High frequency hearing . . . and other storiesBMJ 2018; 361 doi: https://doi.org/10.1136/bmj.k1649 (Published 18 April 2018) Cite this as: BMJ 2018;361:k1649
Hearing, especially of high frequencies, tends to deteriorate with increasing age—but not as much as it did in previous generations. That’s the finding of a comparison of four cohorts of people born in 1901-02, 1906-07, 1922, and 1944 in Sweden (Age Ageing doi:10.1093/ageing/afy002). Tested at age 70, pure tone thresholds were lower and hearing loss was less prevalent in the more recent cohorts. Hearing in men improved more than hearing in women, which the investigators think points to decreasing occupational noise exposure as part of the explanation.
Atrial septal defects
Along with persistent ductus arteriosus, atrial septal defect is among the more benign congenital heart defects. Even so, the results of a population based study show that it needs to be taken seriously (Eur Heart J doi:10.1093/eurheartj/ehx687). After excluding those with patent foramen ovale, more than 2000 people were born with an atrial septal defect in Denmark between 1959 and 2013. Over a median follow-up of 18 years, their mortality was around 70% higher than that of an age matched and gender matched comparison group from the general population. Long term mortality was reduced in people whose defect had been closed either surgically or by catheter.
Deciding when to treat hypertension
It is axiomatic that people at highest risk have the most to gain from preventative interventions. And a re-analysis of data from a large trial of blood pressure lowering emphasises this point (BMJ Open doi:10.1136/bmjopen-2017-017723). When participants were grouped into thirds by their five year cardiovascular risk at entry to the trial, only those in the highest risk category derived any worthwhile clinical benefit in terms of decreased mortality or reduction in numbers of cardiovascular events. The conclusion is that decisions to treat blood pressure shouldn’t be made according to a numerical threshold but be taken in the context of overall risk.
Eight per cent of E coli positive cultures from children being investigated for urinary tract infections at an Australian hospital were resistant to multiple antibiotics. Rather disappointingly, a case-control study failed to identify any strong risk factors except for exposure to an antibiotic in the previous month. No statistically significant associations were found with previous hospital admission, being an inpatient at the time of diagnosis, or a history of instrumentation of the urinary tract (Arch Dis Child doi:10.1136/archdischild-2017-312831).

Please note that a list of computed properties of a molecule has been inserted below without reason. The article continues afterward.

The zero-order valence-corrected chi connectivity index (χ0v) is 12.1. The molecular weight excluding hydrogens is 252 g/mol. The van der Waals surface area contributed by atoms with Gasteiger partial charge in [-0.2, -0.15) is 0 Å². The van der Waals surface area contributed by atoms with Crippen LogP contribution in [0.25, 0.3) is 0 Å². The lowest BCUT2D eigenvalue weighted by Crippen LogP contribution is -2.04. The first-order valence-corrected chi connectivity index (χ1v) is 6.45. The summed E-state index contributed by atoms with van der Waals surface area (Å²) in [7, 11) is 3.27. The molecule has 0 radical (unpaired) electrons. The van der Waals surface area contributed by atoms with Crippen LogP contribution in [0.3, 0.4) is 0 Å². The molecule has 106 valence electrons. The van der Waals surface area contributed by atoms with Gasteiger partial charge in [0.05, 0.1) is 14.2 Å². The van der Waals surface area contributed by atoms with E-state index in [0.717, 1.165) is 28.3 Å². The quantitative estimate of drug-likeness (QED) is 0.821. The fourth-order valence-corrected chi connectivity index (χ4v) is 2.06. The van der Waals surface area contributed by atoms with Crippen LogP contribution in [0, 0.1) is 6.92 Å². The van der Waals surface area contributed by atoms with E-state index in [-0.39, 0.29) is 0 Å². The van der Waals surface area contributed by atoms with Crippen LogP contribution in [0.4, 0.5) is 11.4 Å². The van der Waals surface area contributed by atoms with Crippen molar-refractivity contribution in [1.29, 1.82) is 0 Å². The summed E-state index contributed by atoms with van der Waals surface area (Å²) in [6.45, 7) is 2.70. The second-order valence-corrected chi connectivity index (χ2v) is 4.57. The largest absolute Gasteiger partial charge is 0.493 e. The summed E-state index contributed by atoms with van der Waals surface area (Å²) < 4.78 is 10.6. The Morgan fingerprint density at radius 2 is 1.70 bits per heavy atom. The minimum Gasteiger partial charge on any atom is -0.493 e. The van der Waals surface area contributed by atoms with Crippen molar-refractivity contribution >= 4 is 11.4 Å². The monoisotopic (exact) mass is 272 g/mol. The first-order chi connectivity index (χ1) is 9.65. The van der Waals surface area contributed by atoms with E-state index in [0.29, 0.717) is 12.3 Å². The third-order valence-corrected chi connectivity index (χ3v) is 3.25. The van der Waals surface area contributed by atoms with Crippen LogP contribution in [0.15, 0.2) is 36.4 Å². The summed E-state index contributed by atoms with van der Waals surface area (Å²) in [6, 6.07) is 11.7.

Man’s best friend?
A community survey in England finds that dog bites are commoner than one might guess. Over a quarter of participants had been bitten at some point during their lives and about a third of these bites had been severe enough to require medical attention. Although dog owners were more likely to have been bitten than people who didn’t own a dog, most bites weren’t from people’s own pets but from dogs that they hadn’t encountered before (J Epidemiol Community doi:10.1136/jech-2017-209330).
Intractable diplopia—a condition in which symptoms can be eliminated only by occluding one eye—is uncommon but disabling. A prospective survey in the UK finds that unsuccessful surgery for strabismus is the commonest cause, although it can also occur after cataract removal, vitrectomy, and head trauma (Br J Ophthalmol doi:10.1136/bjophthalmol-2017-310454). In a quarter of cases, no preceding event was identified. Treatment involves rendering the patient mono-ocular, either with an opaque contact lens or with an opaque intraocular lens.